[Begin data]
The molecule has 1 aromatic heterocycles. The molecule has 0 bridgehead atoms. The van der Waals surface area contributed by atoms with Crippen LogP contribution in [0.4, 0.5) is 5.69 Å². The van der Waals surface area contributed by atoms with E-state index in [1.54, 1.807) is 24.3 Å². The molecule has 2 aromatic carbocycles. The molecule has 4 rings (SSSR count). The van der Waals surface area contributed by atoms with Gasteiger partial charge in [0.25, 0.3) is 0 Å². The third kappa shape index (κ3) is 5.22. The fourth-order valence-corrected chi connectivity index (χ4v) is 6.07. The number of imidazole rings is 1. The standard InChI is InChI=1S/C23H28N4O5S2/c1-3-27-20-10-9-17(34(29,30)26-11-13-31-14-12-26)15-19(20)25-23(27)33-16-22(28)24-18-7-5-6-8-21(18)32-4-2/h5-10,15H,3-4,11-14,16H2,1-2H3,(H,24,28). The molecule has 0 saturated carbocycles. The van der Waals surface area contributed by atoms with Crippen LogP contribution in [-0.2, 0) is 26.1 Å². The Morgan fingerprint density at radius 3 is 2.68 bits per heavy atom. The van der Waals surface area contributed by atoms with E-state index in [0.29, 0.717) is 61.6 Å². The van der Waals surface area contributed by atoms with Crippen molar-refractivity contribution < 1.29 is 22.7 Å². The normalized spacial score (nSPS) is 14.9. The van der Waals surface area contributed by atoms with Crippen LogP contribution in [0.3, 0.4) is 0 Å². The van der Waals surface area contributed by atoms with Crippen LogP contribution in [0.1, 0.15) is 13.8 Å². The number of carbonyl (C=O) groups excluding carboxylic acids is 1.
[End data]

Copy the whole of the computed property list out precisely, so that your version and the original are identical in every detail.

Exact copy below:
The molecule has 1 aromatic heterocycles. The molecule has 0 bridgehead atoms. The van der Waals surface area contributed by atoms with Crippen LogP contribution in [0.4, 0.5) is 5.69 Å². The van der Waals surface area contributed by atoms with E-state index in [1.54, 1.807) is 24.3 Å². The molecule has 2 aromatic carbocycles. The molecule has 4 rings (SSSR count). The van der Waals surface area contributed by atoms with Gasteiger partial charge in [0.25, 0.3) is 0 Å². The third kappa shape index (κ3) is 5.22. The fourth-order valence-corrected chi connectivity index (χ4v) is 6.07. The number of imidazole rings is 1. The standard InChI is InChI=1S/C23H28N4O5S2/c1-3-27-20-10-9-17(34(29,30)26-11-13-31-14-12-26)15-19(20)25-23(27)33-16-22(28)24-18-7-5-6-8-21(18)32-4-2/h5-10,15H,3-4,11-14,16H2,1-2H3,(H,24,28). The molecule has 0 saturated carbocycles. The van der Waals surface area contributed by atoms with Crippen LogP contribution in [-0.2, 0) is 26.1 Å². The Morgan fingerprint density at radius 3 is 2.68 bits per heavy atom. The van der Waals surface area contributed by atoms with E-state index in [0.29, 0.717) is 61.6 Å². The van der Waals surface area contributed by atoms with Crippen molar-refractivity contribution < 1.29 is 22.7 Å². The normalized spacial score (nSPS) is 14.9. The van der Waals surface area contributed by atoms with Crippen LogP contribution in [0.3, 0.4) is 0 Å². The van der Waals surface area contributed by atoms with Crippen LogP contribution in [0.1, 0.15) is 13.8 Å². The number of carbonyl (C=O) groups excluding carboxylic acids is 1.